Lewis Black ………. Oliver Porter
Wilmer Valderrama ………. Zach Van Bourke
Tyler James Williams ………. Charlie Goldfinch
Dyllan Christopher ………. Spencer Davenport
Brett Kelly ………. Timonthy “Beef” Wellington
Gina Mantegna ………. Grace Conrad
Quinn Shephard ………. Donna Malone
Paget Brewster ………. Valerie Davenport
Rob Corddry ………. Sam Davenport
Dominique Saldana ………. Katie Davenport
Mixing elements of two movies is a difficult process. It’s even more difficult when you try and take two movies that are considered “classics” of their own generation, and create an entirely new movie for a new generation. That is what the people behind Unaccompanied Minors attempt to do. They try and take elements from The Breakfast Club and mix them with elements from Home Alone. That looks good on paper, but what about in execution?
Unaccompanied Minors is about just that: Six minors are stuck in an airport on Christmas Eve after the biggest blizzard in history snows them in. One of those minors, Spencer, decides to make a run for freedom along with four others, who couldn’t be more different if they tried: spoiled rich girl Grace (Gina Mantegna), trailer-park tomboy Donna (Quinn Shephard), academic overachiever Charlie (Tyler James Williams), and comic-book geek Timothy Wellington a.k.a. “Beef” (Brett Kelly). With the airport’s peevish Passenger Relations Manager Oliver Porter (Lewis Black), his lackey assistant Zach Van Bourke (Wilmer Valderrama), and every airport security guard hot on their trails, this group of unaccompanied minors from cliques that don’t mix learn to ditch their differences and help each other flee the clutches of airport authority. Meanwhile, Spencer’s younger sister, Katherine, and the other minors have been herded to a nearby hotel to wait out the storm. Determined to reunite with his little sister and fulfill her unspoiled vision of Santa Claus arriving on Christmas morning, Spencer enlists the help of his unaccompanied minor friends. Working together as an unlikely family of their own, they outwit and outrun Oliver and his crew. Plummeting through baggage chutes, rummaging around unclaimed luggage and canoing down a snow-covered hill, they turn Christmas at the airport into holiday pandemonium and, along the way, prove that the holidays aren’t about where you are, but who you’re with.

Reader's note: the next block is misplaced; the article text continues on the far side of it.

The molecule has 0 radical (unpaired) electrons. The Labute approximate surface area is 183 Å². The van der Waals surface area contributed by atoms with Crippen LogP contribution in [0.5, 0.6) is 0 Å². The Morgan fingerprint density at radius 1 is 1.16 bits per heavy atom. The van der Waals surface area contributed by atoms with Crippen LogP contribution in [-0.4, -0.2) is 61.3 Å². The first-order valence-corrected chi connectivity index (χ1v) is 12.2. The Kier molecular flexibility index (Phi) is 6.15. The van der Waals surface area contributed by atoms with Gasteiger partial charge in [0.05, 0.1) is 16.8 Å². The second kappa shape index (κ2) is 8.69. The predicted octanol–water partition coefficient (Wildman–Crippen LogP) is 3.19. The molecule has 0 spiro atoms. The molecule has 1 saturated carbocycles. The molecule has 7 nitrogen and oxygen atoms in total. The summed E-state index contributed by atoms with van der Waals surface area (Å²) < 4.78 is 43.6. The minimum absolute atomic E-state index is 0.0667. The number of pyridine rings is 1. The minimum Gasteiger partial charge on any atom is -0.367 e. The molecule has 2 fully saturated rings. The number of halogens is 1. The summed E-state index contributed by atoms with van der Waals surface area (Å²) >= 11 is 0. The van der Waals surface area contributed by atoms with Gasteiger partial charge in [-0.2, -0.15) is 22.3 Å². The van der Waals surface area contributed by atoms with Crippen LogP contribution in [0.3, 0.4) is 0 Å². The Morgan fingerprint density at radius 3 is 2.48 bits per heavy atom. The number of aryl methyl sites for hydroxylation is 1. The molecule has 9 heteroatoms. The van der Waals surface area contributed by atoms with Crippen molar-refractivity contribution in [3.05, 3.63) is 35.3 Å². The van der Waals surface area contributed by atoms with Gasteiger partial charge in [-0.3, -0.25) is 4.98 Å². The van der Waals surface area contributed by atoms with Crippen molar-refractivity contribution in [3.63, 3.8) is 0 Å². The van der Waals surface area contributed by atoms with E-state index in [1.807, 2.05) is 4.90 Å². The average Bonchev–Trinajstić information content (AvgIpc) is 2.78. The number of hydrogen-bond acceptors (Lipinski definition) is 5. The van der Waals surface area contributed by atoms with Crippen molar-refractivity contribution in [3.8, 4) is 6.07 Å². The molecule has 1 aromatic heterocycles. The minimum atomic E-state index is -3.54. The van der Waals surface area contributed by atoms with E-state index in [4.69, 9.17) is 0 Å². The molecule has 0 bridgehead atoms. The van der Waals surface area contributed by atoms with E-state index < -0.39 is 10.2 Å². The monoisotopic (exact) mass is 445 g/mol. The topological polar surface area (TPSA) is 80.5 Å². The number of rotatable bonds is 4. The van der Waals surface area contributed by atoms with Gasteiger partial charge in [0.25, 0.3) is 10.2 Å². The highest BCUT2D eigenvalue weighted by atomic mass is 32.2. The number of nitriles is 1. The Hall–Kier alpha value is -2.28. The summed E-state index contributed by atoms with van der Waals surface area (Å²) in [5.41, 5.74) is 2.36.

This movie is apparently based on a true story by Susan Burton first told on the public radio show, “This American Life.” The doesn’t look too bad on paper, but once you see it in execution its full of cliches; it starts with the different personalities of the main minors and pretty much every other joke in the movie. There is nothing here that you really haven’t seen before. The only thing unique you might find is the environment that these kids are in. They aren’t “home alone” or “stuck at school”, they are stuck at an airport.
For the most part, the acting is pretty good. The kids all do a great job, especially Tyler James Williams (from TV’s Everybody Hates Chris). Lewis Black is even good at his role as the villain, and Wilmer Valdderama is decent as the lackey. But the main problem here is that they are all not given much to work with.